Batch sparged with 4 gallons of 190 F water. Collected 8 gallons of 1.080 wort, plus one gallon of weaker second runnings. Mixed two gallons of water into the second runnings since I didn't get as much wort as I had expected. Brought both portions to a boil.
Yeast cake from Second Runnings Pale Ale pitched.
1/15/11 Racked to the barrel after rinsing it out with hot water to remove the crud. Filled nearly to the top, not expecting an aggressive fermentation since all of the beer had been fermented out.
3/25/12 Bottled, aiming for medium-low carbonation with wine yeast. Racked one of my shares (~4.5 gallons) onto about two pounds of previously frozen sour cherries I picked up at the farmer's market last summer.
8/30/12 Bottled the portion that was on cherries with 2 5/8 oz of table sugar and 2 oz of medium density Brett Brux Trois slurry.
10/25/12 Tasting notes on the clean version. Couldn't be happier with this one, bright fruity, malty, wonderfully rounded.
10/23/13 Tasting notes on the cherry portion. It is as good as the plain version, but with the fruitiness of the fresh sour cherries adding their own character (while lightening the malt and barrel characters).
Great recap, Mike. You should have also pointed out how much more efficient we've gotten on bottling days. I think the Flanders took us almost 5 hours, and we're now down to 3 and a half.ReplyDelete
Whoa... I really envy you, because Oak barrels are not that easy to find down here.ReplyDelete
Anyway... Just plain hot water is enough for a good sanitizatin of an oak barrel?
Yeah, definitely getting much quicker with these days.ReplyDelete
We weren't trying to sanitize the barrel (which is close to impossible) just remove the crud that had built up.
Check out Pharmed tubing if you are looking for something that can handle hot temps. I know you can autoclave it (~270 C) but I don't actually know if it is considered "food safe".ReplyDelete
Thanks, I'll mention it to my friend since we've got another barrel day coming up in a month or so.ReplyDelete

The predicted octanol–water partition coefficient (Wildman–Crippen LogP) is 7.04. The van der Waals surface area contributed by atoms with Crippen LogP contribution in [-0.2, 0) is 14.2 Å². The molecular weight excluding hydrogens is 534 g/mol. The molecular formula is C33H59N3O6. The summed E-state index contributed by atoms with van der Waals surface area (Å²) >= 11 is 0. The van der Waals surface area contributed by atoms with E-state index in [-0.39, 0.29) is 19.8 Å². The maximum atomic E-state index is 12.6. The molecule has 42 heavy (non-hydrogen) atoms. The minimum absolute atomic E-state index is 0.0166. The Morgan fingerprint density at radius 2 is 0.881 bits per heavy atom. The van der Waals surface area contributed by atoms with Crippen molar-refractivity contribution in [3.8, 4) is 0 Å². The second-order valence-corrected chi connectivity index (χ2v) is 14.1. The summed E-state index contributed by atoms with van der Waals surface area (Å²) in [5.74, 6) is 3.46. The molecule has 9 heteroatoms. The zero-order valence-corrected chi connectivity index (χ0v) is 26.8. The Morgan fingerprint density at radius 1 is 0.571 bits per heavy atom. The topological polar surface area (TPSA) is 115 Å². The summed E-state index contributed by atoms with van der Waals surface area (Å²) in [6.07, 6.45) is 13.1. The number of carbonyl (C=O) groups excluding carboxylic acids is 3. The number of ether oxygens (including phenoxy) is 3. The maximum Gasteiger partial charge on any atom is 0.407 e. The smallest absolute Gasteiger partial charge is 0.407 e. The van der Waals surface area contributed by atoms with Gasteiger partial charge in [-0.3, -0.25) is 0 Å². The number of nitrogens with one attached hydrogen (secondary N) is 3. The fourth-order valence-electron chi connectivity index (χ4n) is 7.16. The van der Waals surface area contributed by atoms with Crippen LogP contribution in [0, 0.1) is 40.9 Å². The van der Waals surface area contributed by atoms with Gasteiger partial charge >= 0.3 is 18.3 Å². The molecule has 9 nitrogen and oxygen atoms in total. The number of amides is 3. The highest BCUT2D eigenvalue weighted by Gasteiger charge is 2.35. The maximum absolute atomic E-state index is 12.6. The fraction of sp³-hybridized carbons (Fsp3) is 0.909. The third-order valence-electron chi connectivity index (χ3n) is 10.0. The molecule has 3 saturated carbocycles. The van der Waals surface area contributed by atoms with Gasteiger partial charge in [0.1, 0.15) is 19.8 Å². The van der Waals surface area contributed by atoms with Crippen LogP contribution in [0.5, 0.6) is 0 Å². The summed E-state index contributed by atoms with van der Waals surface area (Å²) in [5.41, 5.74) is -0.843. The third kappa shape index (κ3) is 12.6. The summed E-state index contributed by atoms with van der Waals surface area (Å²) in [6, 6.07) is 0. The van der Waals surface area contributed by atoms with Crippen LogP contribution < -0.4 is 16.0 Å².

I've only used a peristaltic for environmental applications (water sampling) but I think you should be able to use silicone tubing which, while also expensive, can handle the temperatures of hot wort. $5 a foot sounds pretty extreme for any type of tubing.ReplyDelete
Nice write-up. I've had the good fortune to sample some of the wee heavy and the wine barrel flanders red, both delicious. You've got some good barrels going.
You pull this one yet? Local brew team did the same recipe about 2 weeks about you posted this... about to pull it in the next 6 weeks...ReplyDelete
Not yet, although we've agreed on the next recipe (so hopefully we are ready to pull in the next two month). We'll be doing a strong Flemish Red, and I believe the plan is to retire this barrel and get a new one. There is a local winery that does a port aged in used bourbon barrels we were hoping to use, but the timing didn't work, so we are still assessing our options.ReplyDelete
Interested to hear how yours turns out!
Racked this this last Saturday. Actually, turned out great! We went with a high mash Belgian Blonde to go in the barrel next.ReplyDelete
Super old post but hopefully you see this! I'm brewing this over the weekend and will then transfer into a 3rd use 8 gallon barrel (previously held a kbs type beer and currently an imperial porter) - what bugs would you recommend pitching when I transfer to the barrel?ReplyDelete
A Flemish blend along the lines of Wyeast Roeselare would be a nice bet for acid and some fruity not-too-funky aromatics from Brett.ReplyDelete
Any idea how many of those Roseleare direct pitch packets would I need for a 55 gallon barrel? Or if I can make a 1L starter from 1 packet like I do for my berliners, which is tipically enough for 2 BBL.ReplyDelete
For souring in the barrel, a starter should be fine. Making effective starters with blends that include Pedio is a bit trickier, as it doesn't grow well in the presence of oxygen (so I wouldn't do it on a stir plate). If you are pitching it for primary fermentation, I'd pitch some extra brewer's yeast along with the blend.ReplyDelete